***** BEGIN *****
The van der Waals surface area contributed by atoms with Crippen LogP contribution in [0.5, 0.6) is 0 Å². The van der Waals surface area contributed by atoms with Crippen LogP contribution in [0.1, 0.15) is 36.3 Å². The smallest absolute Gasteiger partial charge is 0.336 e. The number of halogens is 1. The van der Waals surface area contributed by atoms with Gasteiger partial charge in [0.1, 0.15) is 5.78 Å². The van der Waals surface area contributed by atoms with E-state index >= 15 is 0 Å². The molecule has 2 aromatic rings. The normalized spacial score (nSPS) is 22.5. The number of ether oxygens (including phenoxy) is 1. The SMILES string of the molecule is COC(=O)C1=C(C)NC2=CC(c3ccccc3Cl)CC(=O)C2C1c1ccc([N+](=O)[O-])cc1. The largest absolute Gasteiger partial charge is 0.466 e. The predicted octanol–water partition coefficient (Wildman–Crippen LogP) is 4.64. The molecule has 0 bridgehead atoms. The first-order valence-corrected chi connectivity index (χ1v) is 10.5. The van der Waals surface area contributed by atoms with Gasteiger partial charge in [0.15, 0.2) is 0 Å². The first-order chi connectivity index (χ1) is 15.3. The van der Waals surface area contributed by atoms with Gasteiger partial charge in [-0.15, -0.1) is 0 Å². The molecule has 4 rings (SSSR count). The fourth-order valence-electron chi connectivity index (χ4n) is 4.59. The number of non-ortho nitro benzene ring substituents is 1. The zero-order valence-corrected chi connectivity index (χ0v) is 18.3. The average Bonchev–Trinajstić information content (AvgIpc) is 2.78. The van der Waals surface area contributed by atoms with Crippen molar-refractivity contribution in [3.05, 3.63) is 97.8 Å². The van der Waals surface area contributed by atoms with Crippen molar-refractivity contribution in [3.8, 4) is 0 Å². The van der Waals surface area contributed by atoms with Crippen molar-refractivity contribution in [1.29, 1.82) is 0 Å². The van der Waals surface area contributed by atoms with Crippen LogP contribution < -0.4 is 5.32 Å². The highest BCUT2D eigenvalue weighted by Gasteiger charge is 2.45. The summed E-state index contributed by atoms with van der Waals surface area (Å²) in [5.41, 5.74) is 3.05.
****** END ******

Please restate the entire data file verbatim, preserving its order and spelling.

The van der Waals surface area contributed by atoms with Crippen LogP contribution in [0.5, 0.6) is 0 Å². The van der Waals surface area contributed by atoms with Crippen LogP contribution in [0.1, 0.15) is 36.3 Å². The smallest absolute Gasteiger partial charge is 0.336 e. The number of halogens is 1. The van der Waals surface area contributed by atoms with Gasteiger partial charge in [0.1, 0.15) is 5.78 Å². The van der Waals surface area contributed by atoms with E-state index >= 15 is 0 Å². The molecule has 2 aromatic rings. The normalized spacial score (nSPS) is 22.5. The number of ether oxygens (including phenoxy) is 1. The SMILES string of the molecule is COC(=O)C1=C(C)NC2=CC(c3ccccc3Cl)CC(=O)C2C1c1ccc([N+](=O)[O-])cc1. The largest absolute Gasteiger partial charge is 0.466 e. The predicted octanol–water partition coefficient (Wildman–Crippen LogP) is 4.64. The molecule has 0 bridgehead atoms. The first-order valence-corrected chi connectivity index (χ1v) is 10.5. The van der Waals surface area contributed by atoms with Gasteiger partial charge in [0.15, 0.2) is 0 Å². The first-order chi connectivity index (χ1) is 15.3. The van der Waals surface area contributed by atoms with Gasteiger partial charge in [-0.15, -0.1) is 0 Å². The molecule has 4 rings (SSSR count). The fourth-order valence-electron chi connectivity index (χ4n) is 4.59. The number of non-ortho nitro benzene ring substituents is 1. The zero-order valence-corrected chi connectivity index (χ0v) is 18.3. The average Bonchev–Trinajstić information content (AvgIpc) is 2.78. The van der Waals surface area contributed by atoms with Crippen molar-refractivity contribution in [3.05, 3.63) is 97.8 Å². The van der Waals surface area contributed by atoms with Crippen molar-refractivity contribution in [3.8, 4) is 0 Å². The van der Waals surface area contributed by atoms with Crippen molar-refractivity contribution in [1.29, 1.82) is 0 Å². The van der Waals surface area contributed by atoms with Crippen LogP contribution < -0.4 is 5.32 Å². The highest BCUT2D eigenvalue weighted by Gasteiger charge is 2.45. The summed E-state index contributed by atoms with van der Waals surface area (Å²) in [5.41, 5.74) is 3.05.